• Genetopia: an extract from my then novel-in-progress, published online at extracts, October 2002. A self-contained short story, which is also an episode in the novel in slightly different form, appeared in Future Orbits in October 2001 - at least in part to stake a claim on the title, which seems too good to have not been used by anyone else yet.
  • 'Welcome to the Green Planet'. Interzone #180, June/July 2002; translated into Portuguese by Jorge Candeias as 'Bem-vindos ao Planeta Verde' for the e-book O Planeta das Traseiras, August 2002. What if the chemical/mineral balance of planets in the inner Solar System had been just a little different? The Earth too rich in resources, making the rush to techno-doom even faster; Mars just a little more friendly to life. A fairly short piece that blatantly misquotes Asimov, Lovelock et al. This marks almost exactly two years since my last Interzone story - I've been writing far less short fiction lately, and what I do write isn't really Interzone fare.
  • 'What She Wanted'. Redsine #7, January 2002 - a quarterly trade paperback anthology series edited by Trent Jamieson and Garry Nurrish. A short horror story about longing and creativity. I went to Cornwall in 1999 for the solar eclipse and I came away knowing that I just had to write about the place. This story is the result. I find that stories inspired by a particular place (like a number of stories I've set in a fictionalised version of the town where I grew up) tend to be rather dark and creepy. I expect that says something about me...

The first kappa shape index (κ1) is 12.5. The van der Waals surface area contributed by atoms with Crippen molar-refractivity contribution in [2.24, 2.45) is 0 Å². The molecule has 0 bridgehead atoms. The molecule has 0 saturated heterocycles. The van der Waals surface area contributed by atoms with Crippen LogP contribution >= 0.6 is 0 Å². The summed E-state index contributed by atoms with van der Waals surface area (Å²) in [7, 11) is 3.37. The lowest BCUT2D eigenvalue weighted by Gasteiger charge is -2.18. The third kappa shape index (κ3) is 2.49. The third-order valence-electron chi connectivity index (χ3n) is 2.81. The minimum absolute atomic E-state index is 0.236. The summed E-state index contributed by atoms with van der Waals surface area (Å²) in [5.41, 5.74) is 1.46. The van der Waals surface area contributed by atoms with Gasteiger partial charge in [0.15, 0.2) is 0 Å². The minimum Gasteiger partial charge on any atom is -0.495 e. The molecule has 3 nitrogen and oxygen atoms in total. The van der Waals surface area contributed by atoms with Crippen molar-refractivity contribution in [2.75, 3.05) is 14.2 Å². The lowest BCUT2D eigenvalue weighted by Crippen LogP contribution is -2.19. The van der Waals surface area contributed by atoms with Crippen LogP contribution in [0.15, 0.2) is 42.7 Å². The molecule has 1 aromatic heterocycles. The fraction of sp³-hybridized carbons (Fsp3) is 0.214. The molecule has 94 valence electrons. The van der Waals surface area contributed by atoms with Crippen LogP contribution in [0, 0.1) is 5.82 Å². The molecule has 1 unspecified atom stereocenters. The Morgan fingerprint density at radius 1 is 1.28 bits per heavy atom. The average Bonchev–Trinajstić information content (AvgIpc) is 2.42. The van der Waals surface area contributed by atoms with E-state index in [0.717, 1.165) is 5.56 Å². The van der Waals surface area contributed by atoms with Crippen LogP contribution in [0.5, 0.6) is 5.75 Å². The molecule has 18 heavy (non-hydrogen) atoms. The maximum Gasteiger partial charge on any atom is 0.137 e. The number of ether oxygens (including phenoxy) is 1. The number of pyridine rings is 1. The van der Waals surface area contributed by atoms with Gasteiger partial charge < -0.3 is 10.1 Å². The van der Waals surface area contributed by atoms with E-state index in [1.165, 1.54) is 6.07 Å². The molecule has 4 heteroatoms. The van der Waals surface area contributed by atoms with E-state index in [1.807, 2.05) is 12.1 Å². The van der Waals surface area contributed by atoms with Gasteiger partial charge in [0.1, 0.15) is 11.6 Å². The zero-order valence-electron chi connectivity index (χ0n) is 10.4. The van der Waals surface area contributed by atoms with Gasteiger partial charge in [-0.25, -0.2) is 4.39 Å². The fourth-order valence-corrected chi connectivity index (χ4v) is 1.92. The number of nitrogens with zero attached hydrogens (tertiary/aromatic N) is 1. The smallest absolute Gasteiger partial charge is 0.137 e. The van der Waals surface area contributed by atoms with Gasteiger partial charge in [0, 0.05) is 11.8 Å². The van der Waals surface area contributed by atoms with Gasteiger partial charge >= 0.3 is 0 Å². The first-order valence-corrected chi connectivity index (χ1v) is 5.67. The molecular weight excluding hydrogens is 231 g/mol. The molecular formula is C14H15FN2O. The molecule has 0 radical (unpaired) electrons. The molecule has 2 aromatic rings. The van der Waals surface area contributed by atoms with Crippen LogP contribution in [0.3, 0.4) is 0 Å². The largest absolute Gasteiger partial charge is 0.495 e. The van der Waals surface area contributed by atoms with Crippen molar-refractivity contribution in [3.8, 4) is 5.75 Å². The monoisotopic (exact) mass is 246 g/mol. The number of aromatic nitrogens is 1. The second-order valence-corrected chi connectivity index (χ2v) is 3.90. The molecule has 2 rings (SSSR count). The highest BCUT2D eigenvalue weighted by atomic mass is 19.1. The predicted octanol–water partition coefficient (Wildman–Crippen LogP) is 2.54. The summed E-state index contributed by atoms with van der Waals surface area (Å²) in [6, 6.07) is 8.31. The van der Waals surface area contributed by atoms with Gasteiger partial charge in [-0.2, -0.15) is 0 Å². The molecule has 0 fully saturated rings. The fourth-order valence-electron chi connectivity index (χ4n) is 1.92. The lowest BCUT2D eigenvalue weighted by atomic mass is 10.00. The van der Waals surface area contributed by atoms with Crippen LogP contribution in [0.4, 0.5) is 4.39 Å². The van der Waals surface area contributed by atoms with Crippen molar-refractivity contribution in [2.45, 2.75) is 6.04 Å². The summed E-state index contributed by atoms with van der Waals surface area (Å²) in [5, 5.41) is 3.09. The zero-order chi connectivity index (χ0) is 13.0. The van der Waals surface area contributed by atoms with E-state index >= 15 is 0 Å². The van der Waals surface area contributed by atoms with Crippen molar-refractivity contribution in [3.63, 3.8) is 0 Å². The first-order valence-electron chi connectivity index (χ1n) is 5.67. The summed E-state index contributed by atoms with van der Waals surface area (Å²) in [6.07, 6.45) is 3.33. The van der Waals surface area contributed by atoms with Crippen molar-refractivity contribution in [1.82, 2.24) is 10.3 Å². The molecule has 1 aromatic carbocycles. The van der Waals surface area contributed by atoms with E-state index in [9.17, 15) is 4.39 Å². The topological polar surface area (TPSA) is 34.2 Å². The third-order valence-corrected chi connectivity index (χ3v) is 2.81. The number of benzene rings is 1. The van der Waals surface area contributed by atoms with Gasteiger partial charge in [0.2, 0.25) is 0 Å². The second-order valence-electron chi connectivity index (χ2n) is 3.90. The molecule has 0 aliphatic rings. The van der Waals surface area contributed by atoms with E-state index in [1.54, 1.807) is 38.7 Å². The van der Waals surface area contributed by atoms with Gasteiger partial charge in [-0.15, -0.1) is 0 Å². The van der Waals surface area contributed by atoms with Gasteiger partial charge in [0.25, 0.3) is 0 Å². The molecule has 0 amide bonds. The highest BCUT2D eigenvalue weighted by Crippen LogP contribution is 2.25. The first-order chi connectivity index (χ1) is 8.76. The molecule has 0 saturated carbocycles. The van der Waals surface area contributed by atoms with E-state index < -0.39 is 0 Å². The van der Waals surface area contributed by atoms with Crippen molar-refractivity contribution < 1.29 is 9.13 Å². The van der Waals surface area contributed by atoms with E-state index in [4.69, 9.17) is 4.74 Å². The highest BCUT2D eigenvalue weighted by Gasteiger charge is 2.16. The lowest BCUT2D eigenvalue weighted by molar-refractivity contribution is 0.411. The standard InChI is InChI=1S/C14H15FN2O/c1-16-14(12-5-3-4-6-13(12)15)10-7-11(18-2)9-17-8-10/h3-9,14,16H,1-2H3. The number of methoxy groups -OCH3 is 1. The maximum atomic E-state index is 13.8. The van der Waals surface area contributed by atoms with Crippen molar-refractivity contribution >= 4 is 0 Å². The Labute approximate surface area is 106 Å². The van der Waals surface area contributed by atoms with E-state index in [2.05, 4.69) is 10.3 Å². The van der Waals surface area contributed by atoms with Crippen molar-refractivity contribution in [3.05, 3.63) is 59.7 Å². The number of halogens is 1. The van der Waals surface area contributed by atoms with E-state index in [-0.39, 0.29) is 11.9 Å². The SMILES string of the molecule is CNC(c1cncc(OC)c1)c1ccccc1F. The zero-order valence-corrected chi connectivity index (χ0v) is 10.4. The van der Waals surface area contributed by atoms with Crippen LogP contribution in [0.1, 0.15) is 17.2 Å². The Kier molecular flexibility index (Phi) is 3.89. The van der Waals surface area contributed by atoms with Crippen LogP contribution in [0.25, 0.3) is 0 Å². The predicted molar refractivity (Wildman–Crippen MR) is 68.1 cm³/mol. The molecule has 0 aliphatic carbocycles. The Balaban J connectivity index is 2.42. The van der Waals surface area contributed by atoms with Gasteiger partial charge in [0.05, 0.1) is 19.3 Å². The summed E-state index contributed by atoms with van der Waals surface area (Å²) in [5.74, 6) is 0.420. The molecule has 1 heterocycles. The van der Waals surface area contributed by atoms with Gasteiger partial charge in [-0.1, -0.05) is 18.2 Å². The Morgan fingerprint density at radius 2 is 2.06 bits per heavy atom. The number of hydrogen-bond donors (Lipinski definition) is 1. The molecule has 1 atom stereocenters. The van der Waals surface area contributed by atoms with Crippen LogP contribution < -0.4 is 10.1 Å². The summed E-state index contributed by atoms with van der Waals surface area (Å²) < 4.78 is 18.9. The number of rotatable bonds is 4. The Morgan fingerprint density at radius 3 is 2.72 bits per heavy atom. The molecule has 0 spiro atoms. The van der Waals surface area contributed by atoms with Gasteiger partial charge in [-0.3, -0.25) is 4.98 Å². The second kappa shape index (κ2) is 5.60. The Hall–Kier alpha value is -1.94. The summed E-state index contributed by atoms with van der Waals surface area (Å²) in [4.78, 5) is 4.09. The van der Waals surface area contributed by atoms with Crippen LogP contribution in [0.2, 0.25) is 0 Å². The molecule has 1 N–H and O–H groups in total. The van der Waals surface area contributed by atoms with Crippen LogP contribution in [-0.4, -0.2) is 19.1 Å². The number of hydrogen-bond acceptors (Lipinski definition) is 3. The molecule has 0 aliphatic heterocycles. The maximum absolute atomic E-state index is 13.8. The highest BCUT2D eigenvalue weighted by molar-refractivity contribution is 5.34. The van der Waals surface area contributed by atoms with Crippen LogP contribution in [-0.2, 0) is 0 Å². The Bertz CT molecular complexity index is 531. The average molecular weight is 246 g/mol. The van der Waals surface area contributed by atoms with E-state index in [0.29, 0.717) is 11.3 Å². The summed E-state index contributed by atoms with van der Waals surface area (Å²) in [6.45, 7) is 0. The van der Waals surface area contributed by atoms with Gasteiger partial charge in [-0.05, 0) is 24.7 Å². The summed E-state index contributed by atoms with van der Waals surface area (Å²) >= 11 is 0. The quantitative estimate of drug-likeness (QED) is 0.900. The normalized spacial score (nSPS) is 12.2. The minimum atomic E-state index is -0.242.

• 'Genetopia'. Future Orbits - a professional sf magazine published in a variety of ebook formats (which, sadly, only survived for a handful of issues), October 2001; republished at infinity plus. The setting for this story had been bubbling away in the background of my mind for 12 years before I finally wrote it. My third professionally published story was 'Passion Play' and I told Rob Holdstock, one of the editors who bought it for Other Edens 3, that one day it would become a novel. Ten years later I started researching and fleshing out the novel, which will be called Genetopia. Eventually I reached the stage where I really wanted to experience what it would be like to write something set in the world that was growing up around me, an exotic far future where humankind has split into many different sub-species of post-humans, but a small population of true humans persists. So I wrote this short story about a young, privileged man coming to appreciate his precarious role in the world. By the time this story was published, the novel itself remained unfinished, but I had a first draft complete, which is always the hardest part for me. The novel is currently being revised.